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Libertador Building
The Libertador Building (Edificio Libertador) is a government building in Buenos Aires, Argentina, housing the Ministry of Defense. The rapidly growing and modernizing Argentine military of the 1920s, whose budget had risen threefold in the decade, lacked a commensurate headquarters, and had been housed since the late 19th century in a Montserrat neighbourhood structure formerly used by the National Mint.[1] Seeking to remedy this, President Agustín Justo (a retired general and former War Minister) ordered the construction of a new War Ministry, and commissioned Carlos Pibernat, chief architect of the General Engineers' Office, for its design.[2] Pibernat's plans, submitted in 1935, called for twin buildings east and west of the presidential offices at the Casa Rosada.[2] Ultimately, however, these plans were dropped in favor of imposing new headquarters on a 3 ha (8 ac) lot east of the Casa Rosada
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Palacio De La Legislatura De La Ciudad De Buenos Aires
The Palacio de la Legislatura de la Ciudad de Buenos Aires (English: Palace of the Buenos Aires City Legislature) houses the Government of the City of Buenos Aires, Argentina. It is an architectural landmark in the city's Montserrat district, situated in a triangular block bounded by the streets Calle Hipólito Yrigoyen, Avenida Presidente Julio Argentino Roca and Calle Perú.[1][2] Built of grey granite, it has a Neoclassical design.[3] The building is open to the public on week-days only.[1] The building contains the Esteban Echeverría Library, Salon Rosado (also known as the Salon Eva Perón), and a carillon which, when it was installed in 1930, was the largest in South America. A lot southwest of the Plaza de Mayo was set aside for the building's construction. The building's design was awarded through a competition to local architect Héctor Ayerza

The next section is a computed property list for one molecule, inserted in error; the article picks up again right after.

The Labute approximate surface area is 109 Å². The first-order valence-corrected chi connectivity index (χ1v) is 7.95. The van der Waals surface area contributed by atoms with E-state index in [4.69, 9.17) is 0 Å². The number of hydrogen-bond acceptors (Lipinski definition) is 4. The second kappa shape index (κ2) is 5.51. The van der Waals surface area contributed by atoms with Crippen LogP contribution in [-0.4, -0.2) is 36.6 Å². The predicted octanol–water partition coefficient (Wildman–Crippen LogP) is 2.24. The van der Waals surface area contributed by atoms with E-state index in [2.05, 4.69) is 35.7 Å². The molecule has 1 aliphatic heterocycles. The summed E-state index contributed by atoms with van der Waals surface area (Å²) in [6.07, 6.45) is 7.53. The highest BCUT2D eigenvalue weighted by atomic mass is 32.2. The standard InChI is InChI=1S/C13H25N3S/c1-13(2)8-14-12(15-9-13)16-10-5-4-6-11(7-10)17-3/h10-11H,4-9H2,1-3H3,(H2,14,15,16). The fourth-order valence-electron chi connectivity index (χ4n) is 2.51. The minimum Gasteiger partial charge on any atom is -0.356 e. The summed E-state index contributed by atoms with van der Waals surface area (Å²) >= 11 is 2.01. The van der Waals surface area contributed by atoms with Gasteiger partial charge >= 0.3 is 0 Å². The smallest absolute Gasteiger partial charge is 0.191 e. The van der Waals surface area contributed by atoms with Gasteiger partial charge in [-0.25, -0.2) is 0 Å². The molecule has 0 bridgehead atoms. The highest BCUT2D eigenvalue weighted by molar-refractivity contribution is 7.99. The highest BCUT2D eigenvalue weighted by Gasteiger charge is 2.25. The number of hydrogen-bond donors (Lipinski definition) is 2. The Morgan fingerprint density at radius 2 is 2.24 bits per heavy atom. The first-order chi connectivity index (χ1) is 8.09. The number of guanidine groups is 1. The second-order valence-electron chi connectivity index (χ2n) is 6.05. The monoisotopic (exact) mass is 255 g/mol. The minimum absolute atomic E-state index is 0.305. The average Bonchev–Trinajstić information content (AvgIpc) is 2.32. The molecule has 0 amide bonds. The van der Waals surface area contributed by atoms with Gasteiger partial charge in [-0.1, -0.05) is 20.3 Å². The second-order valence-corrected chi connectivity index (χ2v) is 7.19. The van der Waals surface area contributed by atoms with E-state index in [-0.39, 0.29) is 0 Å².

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Kirchner Cultural Centre

The Kirchner Cultural Centre (Spanish: Centro Cultural Kirchner) is a cultural centre located in Buenos Aires, Argentina. It is the largest of Latin America,[1][2] The Kirchner Cultural Centre (Spanish: Centro Cultural Kirchner) is a cultural centre located in Buenos Aires, Argentina
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Park Hyatt Buenos Aires
The Palacio Duhau - Park Hyatt Buenos Aires is a five star establishment located in the city's Recoleta section.[1] The Palacio Duhau - Park Hyatt was built on an Alvear Avenue lot belonging to Alejandro Hume, a railway executive of English Argentine background. Shortly after Mayor Torcuato de Alvear widened and extended what was then known as the Camino Bella Vista during the 1880s, Hume had a Tudor Revival mansion designed by architect Carlos Ryder built in 1890. Built over a bluff, the lot behind the house remained unimproved until the City Parks Commissioner, noted urbanist Charles Thays, was hired by the family to landscape and Piveau Gratias the property, in 1913.[2] The property was sold to the Duhau family during the 1920s. The Duhaus - prominent landowners - commissioned architect León Dourge for the design of a new residence adjacent to the old Hume house
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Floralis Genérica